I was going to write a post about happiness to follow on from ‘It’s OK to be Happy’ – but the words just won’t come out right. It’s late, and I don’t want to give in and not post something tomorrow morning. I’ve not missed a deadline yet! But I need to do a bit more thinking about this – it’s one of the great joys of writing this blog, it forces me to think about what I really think.
So, instead of a post about happiness, here’s something I wrote a little while ago about something that made me happy.
I went out for a walk.
I live close to the Leeds Liverpool canal and my usual walk is along the canal and then home again via the back roads. It normally takes me about half an hour unless I stop for a drink at the café.
Today, on impulse, I decided to walk up to the park instead. I turned left out of the front door, and headed up the hill.
And, again on impulse, I decided to cross the road and take one of the side roads. I’ve lived here for 6 years, but I’d never been along this road before – never needed to, I suppose.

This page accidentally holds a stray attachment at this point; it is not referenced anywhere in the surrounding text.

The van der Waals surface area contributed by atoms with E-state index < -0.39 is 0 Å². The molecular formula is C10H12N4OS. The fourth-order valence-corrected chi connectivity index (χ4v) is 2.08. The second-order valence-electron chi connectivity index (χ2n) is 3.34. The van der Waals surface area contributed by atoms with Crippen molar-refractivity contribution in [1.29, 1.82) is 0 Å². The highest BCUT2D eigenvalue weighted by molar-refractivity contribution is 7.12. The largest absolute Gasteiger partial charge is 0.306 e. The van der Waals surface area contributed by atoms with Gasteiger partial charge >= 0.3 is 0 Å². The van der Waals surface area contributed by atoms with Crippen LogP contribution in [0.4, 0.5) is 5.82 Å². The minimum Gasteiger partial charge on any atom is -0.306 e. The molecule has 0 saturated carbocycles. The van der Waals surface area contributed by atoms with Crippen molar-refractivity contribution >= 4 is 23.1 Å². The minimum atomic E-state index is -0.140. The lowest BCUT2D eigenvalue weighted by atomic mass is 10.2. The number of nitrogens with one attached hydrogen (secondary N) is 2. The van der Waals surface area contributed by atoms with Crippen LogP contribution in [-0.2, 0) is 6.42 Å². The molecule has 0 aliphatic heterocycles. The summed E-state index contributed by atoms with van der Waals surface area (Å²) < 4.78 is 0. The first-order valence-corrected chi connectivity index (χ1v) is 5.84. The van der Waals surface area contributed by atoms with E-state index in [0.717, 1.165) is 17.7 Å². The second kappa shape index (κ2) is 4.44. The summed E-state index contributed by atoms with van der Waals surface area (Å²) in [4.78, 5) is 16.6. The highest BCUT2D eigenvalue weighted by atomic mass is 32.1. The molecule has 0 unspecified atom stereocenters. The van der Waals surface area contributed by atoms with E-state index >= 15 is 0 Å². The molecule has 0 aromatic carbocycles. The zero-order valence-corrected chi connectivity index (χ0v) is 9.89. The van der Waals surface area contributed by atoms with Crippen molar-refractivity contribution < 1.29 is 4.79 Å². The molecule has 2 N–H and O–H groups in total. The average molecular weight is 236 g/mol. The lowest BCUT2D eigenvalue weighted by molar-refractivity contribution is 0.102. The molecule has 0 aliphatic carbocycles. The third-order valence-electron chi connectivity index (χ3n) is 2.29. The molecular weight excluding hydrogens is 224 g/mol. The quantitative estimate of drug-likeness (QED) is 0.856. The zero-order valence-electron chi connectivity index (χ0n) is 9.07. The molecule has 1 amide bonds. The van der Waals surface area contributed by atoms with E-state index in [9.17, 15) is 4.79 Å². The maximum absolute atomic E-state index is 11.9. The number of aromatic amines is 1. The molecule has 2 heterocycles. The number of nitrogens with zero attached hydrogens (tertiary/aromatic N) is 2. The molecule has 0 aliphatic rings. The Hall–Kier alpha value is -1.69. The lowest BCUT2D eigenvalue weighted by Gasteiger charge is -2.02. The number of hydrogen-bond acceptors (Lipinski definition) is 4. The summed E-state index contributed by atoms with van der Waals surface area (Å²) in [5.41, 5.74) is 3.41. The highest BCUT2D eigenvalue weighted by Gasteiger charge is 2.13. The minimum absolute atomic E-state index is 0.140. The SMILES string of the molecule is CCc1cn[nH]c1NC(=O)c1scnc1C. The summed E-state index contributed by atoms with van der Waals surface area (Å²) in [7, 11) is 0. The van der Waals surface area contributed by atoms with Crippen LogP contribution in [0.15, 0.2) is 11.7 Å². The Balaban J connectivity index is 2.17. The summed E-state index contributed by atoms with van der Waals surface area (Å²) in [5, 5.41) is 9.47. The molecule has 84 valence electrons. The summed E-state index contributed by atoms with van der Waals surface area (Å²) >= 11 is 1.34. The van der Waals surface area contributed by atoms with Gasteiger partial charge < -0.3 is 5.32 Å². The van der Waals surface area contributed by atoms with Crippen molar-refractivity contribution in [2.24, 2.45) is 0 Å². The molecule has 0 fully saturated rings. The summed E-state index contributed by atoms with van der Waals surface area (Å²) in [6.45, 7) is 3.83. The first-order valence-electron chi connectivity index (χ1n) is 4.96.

I walked and walked and kept on walking. Along roads and lanes I’d not walked before. It clouded over and I thought it might rain and I thought that really I ought to turn back – and then I decided not to. The rain started, but then stopped again, and the sun came out and I was glad I hadn’t turned back.
It was lovely – big houses, then farmland, views over the valley, geese with goslings, a swan with cygnets. And I just walked and walked, for no other reason but that I wanted to. Finally, I found myself back at a place I recognised, and I could have headed for home – but I didn’t.
I carried on. Off to the left this time, heading downhill, more roads that I didn’t know, but I knew that I had to come back to the canal eventually. And there it was, the canal path, but further along than I normally reach on my usual walk. I carried on a bit further – why not?
By the time I decided to turn around I’d been walking for the best part of two hours. I stuck to the canal path on the way home and reckoned it would take me an hour. I saw more goslings, eight of the tiniest ducklings you can imagine, and a very cute dog. I was tired, and my feet were aching, I’d been walking at least three hours. I’d had a truly lovely afternoon, alone with my thoughts, stretching my legs, building my strength.
I opened the front door – and there was no-one there to say, ‘You said you’d only be half an hour, where on earth have you been??’
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